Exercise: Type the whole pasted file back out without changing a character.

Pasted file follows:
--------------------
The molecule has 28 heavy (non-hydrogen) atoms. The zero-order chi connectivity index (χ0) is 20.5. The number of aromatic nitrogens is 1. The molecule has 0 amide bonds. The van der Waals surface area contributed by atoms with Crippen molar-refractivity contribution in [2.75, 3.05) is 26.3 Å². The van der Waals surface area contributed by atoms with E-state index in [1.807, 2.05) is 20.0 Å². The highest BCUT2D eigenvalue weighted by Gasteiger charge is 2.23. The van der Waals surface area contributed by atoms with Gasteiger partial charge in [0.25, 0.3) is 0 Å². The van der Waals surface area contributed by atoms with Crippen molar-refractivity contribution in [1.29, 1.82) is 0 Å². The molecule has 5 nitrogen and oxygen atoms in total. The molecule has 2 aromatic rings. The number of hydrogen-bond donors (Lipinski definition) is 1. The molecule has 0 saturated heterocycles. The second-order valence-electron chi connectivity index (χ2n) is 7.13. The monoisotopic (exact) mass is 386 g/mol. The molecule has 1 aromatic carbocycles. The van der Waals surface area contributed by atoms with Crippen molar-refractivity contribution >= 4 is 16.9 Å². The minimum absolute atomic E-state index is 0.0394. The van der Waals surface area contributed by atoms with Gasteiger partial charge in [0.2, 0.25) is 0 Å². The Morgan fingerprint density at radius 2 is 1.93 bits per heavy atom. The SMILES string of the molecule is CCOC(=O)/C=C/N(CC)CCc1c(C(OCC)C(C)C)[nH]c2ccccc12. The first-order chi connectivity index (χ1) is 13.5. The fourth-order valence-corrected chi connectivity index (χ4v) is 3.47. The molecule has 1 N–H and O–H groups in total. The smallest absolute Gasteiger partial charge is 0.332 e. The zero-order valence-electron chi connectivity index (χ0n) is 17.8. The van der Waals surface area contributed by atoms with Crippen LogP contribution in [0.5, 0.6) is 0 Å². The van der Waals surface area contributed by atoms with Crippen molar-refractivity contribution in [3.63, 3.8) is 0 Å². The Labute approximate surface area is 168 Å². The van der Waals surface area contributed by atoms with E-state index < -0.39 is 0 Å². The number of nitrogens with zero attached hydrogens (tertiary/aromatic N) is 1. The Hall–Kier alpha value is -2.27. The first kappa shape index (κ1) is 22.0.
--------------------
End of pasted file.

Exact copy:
The molecule has 28 heavy (non-hydrogen) atoms. The zero-order chi connectivity index (χ0) is 20.5. The number of aromatic nitrogens is 1. The molecule has 0 amide bonds. The van der Waals surface area contributed by atoms with Crippen molar-refractivity contribution in [2.75, 3.05) is 26.3 Å². The van der Waals surface area contributed by atoms with E-state index in [1.807, 2.05) is 20.0 Å². The highest BCUT2D eigenvalue weighted by Gasteiger charge is 2.23. The van der Waals surface area contributed by atoms with Gasteiger partial charge in [0.25, 0.3) is 0 Å². The van der Waals surface area contributed by atoms with Crippen molar-refractivity contribution in [1.29, 1.82) is 0 Å². The molecule has 5 nitrogen and oxygen atoms in total. The molecule has 2 aromatic rings. The number of hydrogen-bond donors (Lipinski definition) is 1. The molecule has 0 saturated heterocycles. The second-order valence-electron chi connectivity index (χ2n) is 7.13. The monoisotopic (exact) mass is 386 g/mol. The molecule has 1 aromatic carbocycles. The van der Waals surface area contributed by atoms with Crippen molar-refractivity contribution >= 4 is 16.9 Å². The minimum absolute atomic E-state index is 0.0394. The van der Waals surface area contributed by atoms with Gasteiger partial charge in [0.2, 0.25) is 0 Å². The Morgan fingerprint density at radius 2 is 1.93 bits per heavy atom. The SMILES string of the molecule is CCOC(=O)/C=C/N(CC)CCc1c(C(OCC)C(C)C)[nH]c2ccccc12. The first-order chi connectivity index (χ1) is 13.5. The fourth-order valence-corrected chi connectivity index (χ4v) is 3.47. The molecule has 1 N–H and O–H groups in total. The smallest absolute Gasteiger partial charge is 0.332 e. The zero-order valence-electron chi connectivity index (χ0n) is 17.8. The van der Waals surface area contributed by atoms with Crippen LogP contribution in [0.5, 0.6) is 0 Å². The van der Waals surface area contributed by atoms with Crippen molar-refractivity contribution in [3.63, 3.8) is 0 Å². The Labute approximate surface area is 168 Å². The van der Waals surface area contributed by atoms with E-state index < -0.39 is 0 Å². The number of nitrogens with zero attached hydrogens (tertiary/aromatic N) is 1. The Hall–Kier alpha value is -2.27. The first kappa shape index (κ1) is 22.0.